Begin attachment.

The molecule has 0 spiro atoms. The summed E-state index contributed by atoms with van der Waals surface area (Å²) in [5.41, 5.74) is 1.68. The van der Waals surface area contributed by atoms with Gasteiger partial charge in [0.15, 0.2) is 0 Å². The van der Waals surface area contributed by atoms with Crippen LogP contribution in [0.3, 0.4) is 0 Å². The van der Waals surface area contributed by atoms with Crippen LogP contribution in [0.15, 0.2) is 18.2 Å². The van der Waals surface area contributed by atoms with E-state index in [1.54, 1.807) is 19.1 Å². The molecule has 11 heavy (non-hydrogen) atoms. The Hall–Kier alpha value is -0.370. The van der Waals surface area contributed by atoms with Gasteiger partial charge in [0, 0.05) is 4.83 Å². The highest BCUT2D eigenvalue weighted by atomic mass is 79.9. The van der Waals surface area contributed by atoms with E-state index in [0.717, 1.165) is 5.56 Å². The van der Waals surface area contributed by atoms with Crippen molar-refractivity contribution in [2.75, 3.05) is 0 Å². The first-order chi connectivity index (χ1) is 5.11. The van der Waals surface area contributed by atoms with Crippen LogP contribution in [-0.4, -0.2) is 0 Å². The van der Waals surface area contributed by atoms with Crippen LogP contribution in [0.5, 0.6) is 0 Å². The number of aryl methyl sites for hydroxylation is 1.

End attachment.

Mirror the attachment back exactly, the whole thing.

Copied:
The molecule has 0 spiro atoms. The summed E-state index contributed by atoms with van der Waals surface area (Å²) in [5.41, 5.74) is 1.68. The van der Waals surface area contributed by atoms with Gasteiger partial charge in [0.15, 0.2) is 0 Å². The van der Waals surface area contributed by atoms with Crippen LogP contribution in [0.3, 0.4) is 0 Å². The van der Waals surface area contributed by atoms with Crippen LogP contribution in [0.15, 0.2) is 18.2 Å². The van der Waals surface area contributed by atoms with E-state index in [1.54, 1.807) is 19.1 Å². The molecule has 11 heavy (non-hydrogen) atoms. The Hall–Kier alpha value is -0.370. The van der Waals surface area contributed by atoms with Gasteiger partial charge in [0, 0.05) is 4.83 Å². The highest BCUT2D eigenvalue weighted by atomic mass is 79.9. The van der Waals surface area contributed by atoms with E-state index in [0.717, 1.165) is 5.56 Å². The van der Waals surface area contributed by atoms with Crippen molar-refractivity contribution in [2.75, 3.05) is 0 Å². The first-order chi connectivity index (χ1) is 5.11. The van der Waals surface area contributed by atoms with Crippen LogP contribution in [-0.4, -0.2) is 0 Å². The van der Waals surface area contributed by atoms with Crippen LogP contribution in [0.5, 0.6) is 0 Å². The number of aryl methyl sites for hydroxylation is 1.